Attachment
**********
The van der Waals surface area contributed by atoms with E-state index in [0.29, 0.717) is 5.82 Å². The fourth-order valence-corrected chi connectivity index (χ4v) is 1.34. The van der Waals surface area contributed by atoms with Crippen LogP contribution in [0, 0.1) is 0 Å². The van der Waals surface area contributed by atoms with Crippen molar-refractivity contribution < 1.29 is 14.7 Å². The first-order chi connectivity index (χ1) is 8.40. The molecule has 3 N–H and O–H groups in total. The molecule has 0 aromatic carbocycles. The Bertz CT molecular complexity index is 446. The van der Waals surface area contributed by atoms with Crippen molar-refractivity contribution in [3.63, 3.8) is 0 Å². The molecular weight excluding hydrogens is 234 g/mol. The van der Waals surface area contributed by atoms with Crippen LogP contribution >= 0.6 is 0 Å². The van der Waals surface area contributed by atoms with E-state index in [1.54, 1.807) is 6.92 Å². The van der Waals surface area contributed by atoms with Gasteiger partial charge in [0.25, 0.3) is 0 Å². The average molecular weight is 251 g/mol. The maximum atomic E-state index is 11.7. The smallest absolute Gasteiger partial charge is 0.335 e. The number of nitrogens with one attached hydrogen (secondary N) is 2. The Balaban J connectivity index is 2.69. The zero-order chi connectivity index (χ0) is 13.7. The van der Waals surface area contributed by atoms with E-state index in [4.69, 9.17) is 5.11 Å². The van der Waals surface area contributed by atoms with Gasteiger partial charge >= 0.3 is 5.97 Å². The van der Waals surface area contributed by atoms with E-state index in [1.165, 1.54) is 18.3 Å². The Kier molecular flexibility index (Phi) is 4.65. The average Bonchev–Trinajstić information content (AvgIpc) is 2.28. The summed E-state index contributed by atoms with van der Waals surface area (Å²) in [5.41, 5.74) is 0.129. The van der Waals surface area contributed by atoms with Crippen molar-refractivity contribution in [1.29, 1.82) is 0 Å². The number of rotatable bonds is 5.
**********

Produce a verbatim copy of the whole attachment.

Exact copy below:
The van der Waals surface area contributed by atoms with E-state index in [0.29, 0.717) is 5.82 Å². The fourth-order valence-corrected chi connectivity index (χ4v) is 1.34. The van der Waals surface area contributed by atoms with Crippen LogP contribution in [0, 0.1) is 0 Å². The van der Waals surface area contributed by atoms with Crippen molar-refractivity contribution < 1.29 is 14.7 Å². The first-order chi connectivity index (χ1) is 8.40. The molecule has 3 N–H and O–H groups in total. The molecule has 0 aromatic carbocycles. The Bertz CT molecular complexity index is 446. The van der Waals surface area contributed by atoms with Crippen molar-refractivity contribution in [3.63, 3.8) is 0 Å². The molecular weight excluding hydrogens is 234 g/mol. The van der Waals surface area contributed by atoms with Crippen LogP contribution >= 0.6 is 0 Å². The van der Waals surface area contributed by atoms with E-state index in [1.54, 1.807) is 6.92 Å². The van der Waals surface area contributed by atoms with Gasteiger partial charge in [0.25, 0.3) is 0 Å². The average molecular weight is 251 g/mol. The maximum atomic E-state index is 11.7. The smallest absolute Gasteiger partial charge is 0.335 e. The number of nitrogens with one attached hydrogen (secondary N) is 2. The Balaban J connectivity index is 2.69. The zero-order chi connectivity index (χ0) is 13.7. The van der Waals surface area contributed by atoms with E-state index in [4.69, 9.17) is 5.11 Å². The van der Waals surface area contributed by atoms with Gasteiger partial charge >= 0.3 is 5.97 Å². The van der Waals surface area contributed by atoms with E-state index in [1.165, 1.54) is 18.3 Å². The Kier molecular flexibility index (Phi) is 4.65. The average Bonchev–Trinajstić information content (AvgIpc) is 2.28. The summed E-state index contributed by atoms with van der Waals surface area (Å²) in [5.41, 5.74) is 0.129. The van der Waals surface area contributed by atoms with Crippen molar-refractivity contribution in [1.29, 1.82) is 0 Å². The number of rotatable bonds is 5.